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Wednesday, March 3, 2010

Bulgaria's National Day

In 1868, Vassil Levski called upon among his countrymen to take up armed struggle for independence from Ottoman rule. He was arrested in 1872, sentenced and executed in 1873. In 1871 the CENTRAL BULGARIAN REVOLUTIONARY COMMITTEE with its seat in Bucharest, Romania was founded.

A rebellion in 1876, lead by Georgi Benkovski, was brutally supprressed by Ottoman forces, c. 30,000 persons fell victim to the atrocities committed by Ottoman forces.

A diplomatic conference aiming at reducing the tension did not bring any results; in 1877 Russian Czar Alexander II., regarding himself the protector of the Orthodox christians living within the Ottoman Empire, declared war on the latter. Russian forces, which were joined by a Bulgarian corps of 7,000 volunteers, defeated the Ottoman forces, among others in a battle at Shipka Pass. In 1878 the Ottoman Empire, in the TREATY OF SAN STEFANO had to concede the creation of a large Bulgarian state which would include Macedonia and Rumelia. The war had cost c. 200,000 lives on the Russian side. Bulgarians refer to Russian Czar Alexander II. as Czar Osvoboditel, Czar Liberator.

Other European powers, most of all England and Austria-Hungary, regarded this Bulgarian state a Russian satellite and were unwilling to accept the situation; a repetition of the Crimean War threatened. Then Bismarck called the representatives of the European states to meet at the BERLIN CONGRESS (1878). Here the Treaty of San Stefano was annulled. Macedonia and Thrace remained Ottoman provinces; a smaller (northern) Bulgaria was granted political autonomy within the Ottoman Empire, while the southern region of Rumelia would keep closer links to the Empire.

From July 10th 1877 to July 8th 1879, Bulgaria was placed under a provisional Russian administration.

The liberation of Bulgaria came as a result of the victory of Russia in the Russo-Turkish war declared on 12 April 1877. During the war, 12 battalions of more than 12,000 Bulgarians joined with the Russian army to fight against the forces of Ottoman Empire. On March 3, 1878, the Peace Treaty of San Stefano (a tiny town near Istanbul) between Russia and the Ottoman Empire was signed which brought Bulgaria back to the political map. The Peace Treaty of San Stefano marks the revival of the Bulgarian State, submerged under Ottoman rule since the end of 14th century. However, the actual life of independent Bulgaria started after the Berlin Congress, which took place a couple of months later in 1878.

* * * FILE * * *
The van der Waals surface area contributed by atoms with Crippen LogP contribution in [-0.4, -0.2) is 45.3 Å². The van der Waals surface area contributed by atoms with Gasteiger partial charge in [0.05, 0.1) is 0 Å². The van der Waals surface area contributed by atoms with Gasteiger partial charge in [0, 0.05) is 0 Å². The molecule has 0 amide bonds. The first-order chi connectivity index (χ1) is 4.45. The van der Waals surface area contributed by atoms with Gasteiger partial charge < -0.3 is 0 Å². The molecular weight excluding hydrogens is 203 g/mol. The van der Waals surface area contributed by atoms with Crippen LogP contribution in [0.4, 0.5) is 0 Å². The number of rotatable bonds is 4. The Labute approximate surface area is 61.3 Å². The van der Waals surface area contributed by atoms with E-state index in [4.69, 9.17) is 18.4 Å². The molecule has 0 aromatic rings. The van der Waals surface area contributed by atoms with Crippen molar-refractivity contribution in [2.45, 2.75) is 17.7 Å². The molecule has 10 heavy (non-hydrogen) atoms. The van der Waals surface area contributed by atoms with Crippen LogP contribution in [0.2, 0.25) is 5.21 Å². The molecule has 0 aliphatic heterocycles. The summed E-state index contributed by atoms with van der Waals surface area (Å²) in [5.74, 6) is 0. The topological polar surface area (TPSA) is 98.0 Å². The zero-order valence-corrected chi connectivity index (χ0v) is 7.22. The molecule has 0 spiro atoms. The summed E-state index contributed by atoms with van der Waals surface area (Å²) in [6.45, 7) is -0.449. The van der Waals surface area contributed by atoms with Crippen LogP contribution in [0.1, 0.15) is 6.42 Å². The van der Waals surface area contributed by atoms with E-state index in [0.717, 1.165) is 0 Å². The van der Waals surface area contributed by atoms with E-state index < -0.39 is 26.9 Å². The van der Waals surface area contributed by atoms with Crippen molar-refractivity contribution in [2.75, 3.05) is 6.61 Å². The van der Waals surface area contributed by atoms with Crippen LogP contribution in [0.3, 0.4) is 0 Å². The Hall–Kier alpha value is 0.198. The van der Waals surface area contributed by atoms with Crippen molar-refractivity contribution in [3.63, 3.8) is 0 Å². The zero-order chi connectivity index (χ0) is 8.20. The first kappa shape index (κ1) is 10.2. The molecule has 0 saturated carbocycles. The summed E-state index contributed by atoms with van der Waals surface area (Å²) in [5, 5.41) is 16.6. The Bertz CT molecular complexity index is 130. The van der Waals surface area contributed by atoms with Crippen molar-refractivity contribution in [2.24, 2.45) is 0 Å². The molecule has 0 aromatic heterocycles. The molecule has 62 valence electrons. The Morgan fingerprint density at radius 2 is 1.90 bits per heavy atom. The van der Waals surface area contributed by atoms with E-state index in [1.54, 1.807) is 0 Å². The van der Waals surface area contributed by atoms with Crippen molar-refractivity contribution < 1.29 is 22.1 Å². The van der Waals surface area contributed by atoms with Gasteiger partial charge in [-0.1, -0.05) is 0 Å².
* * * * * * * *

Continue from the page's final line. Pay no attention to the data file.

It is this day that is remembered as Bulgaria's Independence, as throughout its cities, towns and villages the people of Bulgaria pause for a tribute. Bulgarians are proud to point out that none of Bulgaria's losses have ever been in battle.

The first time of marking March 3 occurred in 1880, in honor of Enthronement of Russian Emperor Alexander the Second. Since 1888 March 3 has become Bulgaria's Day of Liberation and it was not pronounced a National Holiday until 1978.

Since 1990 the date March 3 is included in the list of Bulgaria's official holidays, according to a parliamentary decree.

Appropriately, Bulgaria honors Russian Czar Alexander II as a primary figure among its "founding fathers" with statues of him in many cities, including one in the heart of its capital, Sofia.

Although decidedly a man of peace, Alexander II became the reluctant champion of the oppressed Slav peoples and in 1877 finally declared war on Turkey. Following initial setbacks, Russian arms eventually triumphed, and, early in 1878, the vanguard of the Russian armies stood encamped on the shores of the Sea of Marmara. The prime reward of Russian victory -- seriously reduced by the European powers at the Congress of Berlin -- was the independence of Bulgaria from Turkey.

The struggle of the Balkan peoples for freedom from centuries of Ottoman domination was reflected in the Ottoman Empire's strained international relations: the Serbo-Turkish conflict of 1876; and the Russo-Turkish wars of 1877 through 1878. The latter conflict was resolved, for the time being, by the signing of the San Stefano Peace Treaty on March 3, 1878. With Turkey defeated and weakened by internal strife, the Russian Czar was able to dictate the terms of the treaty. In an attempt to secure enduring access to the Aegean Sea, he created the new Bulgarian state on the Balkans. However, when the Western powers convened for the Congress of Berlin in July, 1878, the Russian hopes for creating a Greater Bulgaria on the Balkans were stymied.

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